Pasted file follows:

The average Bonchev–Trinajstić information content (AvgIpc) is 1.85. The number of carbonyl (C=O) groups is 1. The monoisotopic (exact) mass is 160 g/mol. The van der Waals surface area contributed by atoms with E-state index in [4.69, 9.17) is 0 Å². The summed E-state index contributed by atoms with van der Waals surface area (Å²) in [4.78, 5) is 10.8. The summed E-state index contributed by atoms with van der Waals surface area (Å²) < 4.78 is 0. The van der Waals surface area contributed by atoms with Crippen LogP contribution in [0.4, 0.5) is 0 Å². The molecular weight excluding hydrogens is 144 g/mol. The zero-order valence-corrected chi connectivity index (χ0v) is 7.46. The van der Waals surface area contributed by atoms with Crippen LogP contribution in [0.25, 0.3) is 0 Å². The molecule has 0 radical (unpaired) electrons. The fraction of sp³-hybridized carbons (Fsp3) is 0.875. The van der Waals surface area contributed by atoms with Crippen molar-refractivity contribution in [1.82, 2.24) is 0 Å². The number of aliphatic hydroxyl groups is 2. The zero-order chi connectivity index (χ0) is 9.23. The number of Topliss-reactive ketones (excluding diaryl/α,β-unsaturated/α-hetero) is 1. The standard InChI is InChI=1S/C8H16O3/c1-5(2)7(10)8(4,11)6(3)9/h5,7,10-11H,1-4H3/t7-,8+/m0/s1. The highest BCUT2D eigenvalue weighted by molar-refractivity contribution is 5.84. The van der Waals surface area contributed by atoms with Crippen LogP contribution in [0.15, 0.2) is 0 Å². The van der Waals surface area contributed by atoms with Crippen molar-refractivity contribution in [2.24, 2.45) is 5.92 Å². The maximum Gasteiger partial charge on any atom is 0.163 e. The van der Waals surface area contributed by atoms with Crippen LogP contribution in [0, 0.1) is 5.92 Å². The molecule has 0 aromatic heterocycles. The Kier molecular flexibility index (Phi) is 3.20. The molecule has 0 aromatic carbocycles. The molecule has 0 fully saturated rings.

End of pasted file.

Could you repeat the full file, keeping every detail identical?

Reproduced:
The average Bonchev–Trinajstić information content (AvgIpc) is 1.85. The number of carbonyl (C=O) groups is 1. The monoisotopic (exact) mass is 160 g/mol. The van der Waals surface area contributed by atoms with E-state index in [4.69, 9.17) is 0 Å². The summed E-state index contributed by atoms with van der Waals surface area (Å²) in [4.78, 5) is 10.8. The summed E-state index contributed by atoms with van der Waals surface area (Å²) < 4.78 is 0. The van der Waals surface area contributed by atoms with Crippen LogP contribution in [0.4, 0.5) is 0 Å². The molecular weight excluding hydrogens is 144 g/mol. The zero-order valence-corrected chi connectivity index (χ0v) is 7.46. The van der Waals surface area contributed by atoms with Crippen LogP contribution in [0.25, 0.3) is 0 Å². The molecule has 0 radical (unpaired) electrons. The fraction of sp³-hybridized carbons (Fsp3) is 0.875. The van der Waals surface area contributed by atoms with Crippen molar-refractivity contribution in [1.82, 2.24) is 0 Å². The number of aliphatic hydroxyl groups is 2. The zero-order chi connectivity index (χ0) is 9.23. The number of Topliss-reactive ketones (excluding diaryl/α,β-unsaturated/α-hetero) is 1. The standard InChI is InChI=1S/C8H16O3/c1-5(2)7(10)8(4,11)6(3)9/h5,7,10-11H,1-4H3/t7-,8+/m0/s1. The highest BCUT2D eigenvalue weighted by molar-refractivity contribution is 5.84. The van der Waals surface area contributed by atoms with Crippen LogP contribution in [0.15, 0.2) is 0 Å². The van der Waals surface area contributed by atoms with Crippen molar-refractivity contribution in [2.24, 2.45) is 5.92 Å². The maximum Gasteiger partial charge on any atom is 0.163 e. The van der Waals surface area contributed by atoms with Crippen LogP contribution in [0, 0.1) is 5.92 Å². The molecule has 0 aromatic heterocycles. The Kier molecular flexibility index (Phi) is 3.20. The molecule has 0 aromatic carbocycles. The molecule has 0 fully saturated rings.